"Is this the park you were running in?" sounds like a specific instance to me.
 

hirashin

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Thanks, Michael2. So you wouldn't say "I hear .... Is that true?"
 

Michael2

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Well that's not really the point here, but probably not naturally no. "I hear.." would logically be used for recent news most naturally, not something from a long time ago, and the fact that a person would go running in a park is not important enough news to have 2 other people be talking about it.
 

hirashin

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How about these? Do they also sound off, Michael2?
(a) I hear/heard you run/jog in this park every morning. Is that true?
(b) I hear/heard you are running/jogging in this park every morning. Is that true?
 

Michael2

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The thing is it's not important enough an event to use this "is that true?" with. It sounds like you're interrogating someone, or something a parent would say to a child, then if you say "this park" it means you are both in the same park so you wouldn't need to use "I hear.." logically you would say "I've never seen you here before," or "I think I've seen you here a few times," or something like that, and I thnk "I hear.." is an odd phrase to use with ordinary daily events/actions. I'd say you would normally use it with one-off, interesting events, like, "I hear you're leaving!"/"I hear you've got a new job!"/"I heard you've got another kid on the way!"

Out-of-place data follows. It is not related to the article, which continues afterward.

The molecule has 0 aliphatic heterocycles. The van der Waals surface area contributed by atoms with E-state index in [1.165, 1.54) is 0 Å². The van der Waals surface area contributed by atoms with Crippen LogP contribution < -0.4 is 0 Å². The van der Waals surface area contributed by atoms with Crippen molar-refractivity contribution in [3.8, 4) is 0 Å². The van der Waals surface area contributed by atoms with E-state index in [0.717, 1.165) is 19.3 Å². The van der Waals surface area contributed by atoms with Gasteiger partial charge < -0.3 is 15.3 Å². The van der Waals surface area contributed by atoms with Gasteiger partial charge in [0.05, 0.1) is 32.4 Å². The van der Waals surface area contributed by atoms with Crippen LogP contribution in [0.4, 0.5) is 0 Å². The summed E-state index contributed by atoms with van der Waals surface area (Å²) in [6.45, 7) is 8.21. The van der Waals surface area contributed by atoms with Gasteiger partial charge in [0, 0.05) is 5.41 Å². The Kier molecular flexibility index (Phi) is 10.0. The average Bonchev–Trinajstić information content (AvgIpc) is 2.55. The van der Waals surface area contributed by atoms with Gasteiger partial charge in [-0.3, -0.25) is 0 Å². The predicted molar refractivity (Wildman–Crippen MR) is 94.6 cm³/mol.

In terms of the grammar, I would definitely go for the first option. "I'm running in the park every morning" sounds wrong to me.
 

Drogue

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How about these? Do they also sound off, Michael2?
(a) I hear/heard you run/jog in this park every morning. Is that true?
(b) I hear/heard you are running/jogging in this park every morning. Is that true?
Since you learn that the person run in the park every morning before asking this question, so you need to use "heard" (past tense). So that why is weird if you use "hear" in this sentence.

The thing is it's not important enough an event to use this "is that true?" with. It sounds like you're interrogating someone, or something a parent would say to a child, then if you say "this park" it means you are both in the same park so you wouldn't need to use "I hear.." logically you would say "I've never seen you here before," or "I think I've seen you here a few times," or something like that, and I thnk "I hear.." is an odd phrase to use with ordinary daily events/actions. I'd say you would normally use it with one-off, interesting events, like, "I hear you're leaving!"/"I hear you've got a new job!"/"I heard you've got another kid on the way!"

In terms of the grammar, I would definitely go for the first option. "I'm running in the park every morning" sounds wrong to me.
As run everyday so you use simple tense "I run" instead of "I'm running". If use "I'm running": "I am running in the park right now" normally. Happening right now.